The Pittsburgh Steelerettes were the first squad in the, serving as the cheerleaders for the
during the 1960s. The squad eventually disbanded, and the Steelers to this day are among the few NFL teams that do not have cheerleaders. From their beginning in until the squad\’s demise in, all members of the Steelerettes were full-time students at in,. Robert Morris was a small Junior College without a football team who had unofficially adopted the Steelers as \”their team\”. An administrator at the College, William Day, also served as the entertainment coordinator for the Steelers. It was his idea to hold tryouts at the College and select a group of young coeds to perform on the field, in hopes of improving lackluster ticket sales to Steelers games. At tryouts, candidates were evaluated on coordination, personality, gymnastics, and appearance. Squad members took a basic football test to prove that they would know when to cheer, and were required to maintain a 2. 0. At games, they performed choreographed jazz routines to live music, performed by and bandleader. They practiced in the school cafeteria or in front of their dormitory.
Steelerettes received one free ticket per game as pay. During the 1962 season, the Steelerettes were accompanied by a squad of the NFL\’s first male cheerleaders, also Robert Morris students, known as the Ingots. The men fired a cannon filled with 12-gauge blanks when the Steelers scored, wearing uniforms of black slacks, white or gold shirts and hard hats. The male group disbanded at the end of one season. By the late 1960s, Robert Morris\’ student body had grown and the school now had its own football team. The decision to disband was a joint decision between the and Robert Morris. Apparently, the cheerleaders wished to wear outfits that were more \”modern\” and \”daring\”. In response, the owner fired the team. The last squad of Steelerettes left the field after the, the first year of head coach and. Nearly 60 women participated in the squad over their eight seasons. the team still does not have cheerleaders, in the team unveiled its new. Listed by name, with corresponding NFL football team. As of 2016, six teams do not have cheerleading squads:, and the. The Packers do, however, use a collegiate squad to cheer at home games. between the Steelers and the Packers in February 2011 was the first time a Super Bowl featured no cheerleaders.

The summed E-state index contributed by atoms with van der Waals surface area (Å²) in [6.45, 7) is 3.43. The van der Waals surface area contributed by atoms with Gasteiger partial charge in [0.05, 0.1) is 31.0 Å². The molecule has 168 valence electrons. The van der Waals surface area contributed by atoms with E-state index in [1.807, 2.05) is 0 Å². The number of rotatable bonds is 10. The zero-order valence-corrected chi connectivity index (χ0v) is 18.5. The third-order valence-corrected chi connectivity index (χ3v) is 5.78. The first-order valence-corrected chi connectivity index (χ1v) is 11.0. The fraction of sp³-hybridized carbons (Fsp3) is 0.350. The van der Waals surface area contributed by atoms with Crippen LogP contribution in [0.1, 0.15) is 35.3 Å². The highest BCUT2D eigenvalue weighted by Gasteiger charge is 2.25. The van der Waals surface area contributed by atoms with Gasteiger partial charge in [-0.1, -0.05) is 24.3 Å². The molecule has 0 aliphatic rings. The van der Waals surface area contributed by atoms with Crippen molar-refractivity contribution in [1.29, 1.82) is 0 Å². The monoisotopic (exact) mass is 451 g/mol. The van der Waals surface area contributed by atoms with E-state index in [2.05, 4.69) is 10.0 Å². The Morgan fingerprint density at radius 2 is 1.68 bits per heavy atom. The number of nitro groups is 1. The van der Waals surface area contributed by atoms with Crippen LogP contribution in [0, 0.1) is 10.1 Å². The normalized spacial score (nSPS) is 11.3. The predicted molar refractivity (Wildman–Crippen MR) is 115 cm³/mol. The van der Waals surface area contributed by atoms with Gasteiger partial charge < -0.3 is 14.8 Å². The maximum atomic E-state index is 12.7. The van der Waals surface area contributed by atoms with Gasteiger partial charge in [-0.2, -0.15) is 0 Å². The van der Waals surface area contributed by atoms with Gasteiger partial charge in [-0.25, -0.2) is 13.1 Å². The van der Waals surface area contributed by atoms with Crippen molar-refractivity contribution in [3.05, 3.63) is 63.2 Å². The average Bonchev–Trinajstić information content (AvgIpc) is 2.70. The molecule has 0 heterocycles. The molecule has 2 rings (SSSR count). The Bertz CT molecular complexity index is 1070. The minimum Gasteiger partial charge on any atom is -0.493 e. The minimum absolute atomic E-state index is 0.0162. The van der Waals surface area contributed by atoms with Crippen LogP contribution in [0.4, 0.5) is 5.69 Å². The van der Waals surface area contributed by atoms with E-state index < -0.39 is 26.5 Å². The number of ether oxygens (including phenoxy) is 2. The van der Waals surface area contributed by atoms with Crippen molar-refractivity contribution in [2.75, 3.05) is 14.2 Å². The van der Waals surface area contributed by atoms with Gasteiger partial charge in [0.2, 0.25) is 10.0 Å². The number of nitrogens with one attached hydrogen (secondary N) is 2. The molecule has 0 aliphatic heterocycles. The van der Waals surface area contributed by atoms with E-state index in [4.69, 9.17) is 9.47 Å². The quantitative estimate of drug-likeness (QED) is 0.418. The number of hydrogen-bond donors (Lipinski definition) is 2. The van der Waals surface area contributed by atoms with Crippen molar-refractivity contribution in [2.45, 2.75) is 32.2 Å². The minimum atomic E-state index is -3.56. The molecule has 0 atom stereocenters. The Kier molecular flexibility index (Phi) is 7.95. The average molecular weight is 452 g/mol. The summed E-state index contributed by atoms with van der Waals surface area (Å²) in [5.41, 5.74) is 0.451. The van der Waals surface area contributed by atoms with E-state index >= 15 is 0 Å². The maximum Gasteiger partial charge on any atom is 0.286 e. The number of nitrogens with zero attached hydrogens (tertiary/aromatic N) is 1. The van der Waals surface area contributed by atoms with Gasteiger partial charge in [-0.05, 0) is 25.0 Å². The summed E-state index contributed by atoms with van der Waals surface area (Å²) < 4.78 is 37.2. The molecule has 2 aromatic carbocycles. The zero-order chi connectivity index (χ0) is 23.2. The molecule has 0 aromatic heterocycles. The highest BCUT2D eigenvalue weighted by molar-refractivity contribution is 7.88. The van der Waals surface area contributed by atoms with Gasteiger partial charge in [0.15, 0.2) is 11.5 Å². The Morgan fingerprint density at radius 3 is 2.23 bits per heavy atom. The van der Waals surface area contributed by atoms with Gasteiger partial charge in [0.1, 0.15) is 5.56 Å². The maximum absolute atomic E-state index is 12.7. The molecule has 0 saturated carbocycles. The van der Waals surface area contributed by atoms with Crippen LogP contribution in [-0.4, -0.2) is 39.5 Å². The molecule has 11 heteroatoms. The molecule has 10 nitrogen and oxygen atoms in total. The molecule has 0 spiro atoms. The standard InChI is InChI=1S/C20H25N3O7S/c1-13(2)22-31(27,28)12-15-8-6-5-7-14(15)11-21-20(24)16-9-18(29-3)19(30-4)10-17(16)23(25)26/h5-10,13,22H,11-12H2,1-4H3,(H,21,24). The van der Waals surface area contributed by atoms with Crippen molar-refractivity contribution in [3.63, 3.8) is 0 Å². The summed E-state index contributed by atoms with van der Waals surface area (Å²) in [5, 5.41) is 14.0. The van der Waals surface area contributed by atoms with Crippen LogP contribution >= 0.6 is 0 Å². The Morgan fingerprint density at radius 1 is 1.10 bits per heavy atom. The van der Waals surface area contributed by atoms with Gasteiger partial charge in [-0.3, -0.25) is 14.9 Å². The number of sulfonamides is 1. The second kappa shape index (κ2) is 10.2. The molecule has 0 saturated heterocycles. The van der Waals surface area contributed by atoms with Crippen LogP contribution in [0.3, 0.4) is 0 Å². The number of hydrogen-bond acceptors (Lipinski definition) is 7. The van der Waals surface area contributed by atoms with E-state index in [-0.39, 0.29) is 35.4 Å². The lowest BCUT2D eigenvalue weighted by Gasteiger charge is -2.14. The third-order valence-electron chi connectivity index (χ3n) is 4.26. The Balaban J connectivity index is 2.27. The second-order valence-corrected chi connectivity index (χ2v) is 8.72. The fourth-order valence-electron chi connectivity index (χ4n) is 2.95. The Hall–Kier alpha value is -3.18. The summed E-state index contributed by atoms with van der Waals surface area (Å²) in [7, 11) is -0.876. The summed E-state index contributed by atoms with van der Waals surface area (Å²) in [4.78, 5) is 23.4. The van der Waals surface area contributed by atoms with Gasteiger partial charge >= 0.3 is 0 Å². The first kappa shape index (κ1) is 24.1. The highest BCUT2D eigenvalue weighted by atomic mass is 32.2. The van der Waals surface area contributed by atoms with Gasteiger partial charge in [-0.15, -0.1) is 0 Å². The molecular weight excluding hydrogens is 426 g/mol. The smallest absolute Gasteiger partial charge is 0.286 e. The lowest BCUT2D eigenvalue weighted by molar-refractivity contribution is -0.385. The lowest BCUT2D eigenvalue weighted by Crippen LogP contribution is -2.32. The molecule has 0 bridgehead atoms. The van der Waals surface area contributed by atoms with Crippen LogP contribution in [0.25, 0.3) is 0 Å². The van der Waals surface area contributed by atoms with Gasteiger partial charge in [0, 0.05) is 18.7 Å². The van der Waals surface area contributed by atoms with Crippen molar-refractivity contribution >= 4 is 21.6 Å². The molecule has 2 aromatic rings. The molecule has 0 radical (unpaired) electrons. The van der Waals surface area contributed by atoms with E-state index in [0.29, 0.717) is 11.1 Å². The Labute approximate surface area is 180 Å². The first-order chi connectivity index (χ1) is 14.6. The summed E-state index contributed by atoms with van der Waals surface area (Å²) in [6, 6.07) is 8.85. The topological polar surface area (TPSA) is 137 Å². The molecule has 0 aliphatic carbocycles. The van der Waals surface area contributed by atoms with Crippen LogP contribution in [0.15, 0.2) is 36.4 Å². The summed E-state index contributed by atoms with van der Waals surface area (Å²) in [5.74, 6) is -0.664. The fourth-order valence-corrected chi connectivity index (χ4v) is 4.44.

The Browns and the Giants are the only NFL teams that have never had cheerleaders, while the other aforementioned teams have had cheer squads in the past. The Buffalo Bills endorsed the officially independent from 1966 to 2013; when several cheerleaders sued both the Bills and the Bills organizations, the Jills suspended operations. Teams of \”unofficial\” cheerleaders began emerging in 2010 for NFL teams that don\’t have their own dance squad. These unofficial cheerleaders aren\’t sanctioned by the NFL or any franchise in the NFL and therefore are not allowed to perform at games, represent the football team at any outside functions, or use any of the team\’s branding or trademarked colors on their uniforms. The teams are sponsored by local businesses, and the cheerleaders perform prior to the game, at tailgate parties, and other local events. Some also attend the local NFL games in uniform, and sit together in their block of season ticket seats.
Their audition process, costuming, and choreography are very similar to official NFL cheer teams. Some also produce an annual swimsuit calendar, just like the legitimate cheerleaders. All of the independent teams hope at some point to be embraced by the NFL as \”official\” cheerleaders of their local teams. The Detroit Pride Cheerleaders were the first independent professional team, put together in August 2010 to support the Lions. However, as the squad was not officially recognized by the Lions, it could not use the Lions\’ logos nor colors. In 2016, the Lions started an official cheerleading squad. The Gotham City Cheerleaders were organized in August 2011 to support all New York sports, but are most closely associated with the Giants. The team has also been known as the New York Unofficials, the Unofficial Dancers of the New York Giants, and the Gothamвs Team Blue Army Dancers. The Cleveland Spirit Cheerleaders were created in September 2012 to support the Browns as a test team to attract fan interest. This cheer team was created by the same people responsible for the Detroit Pride.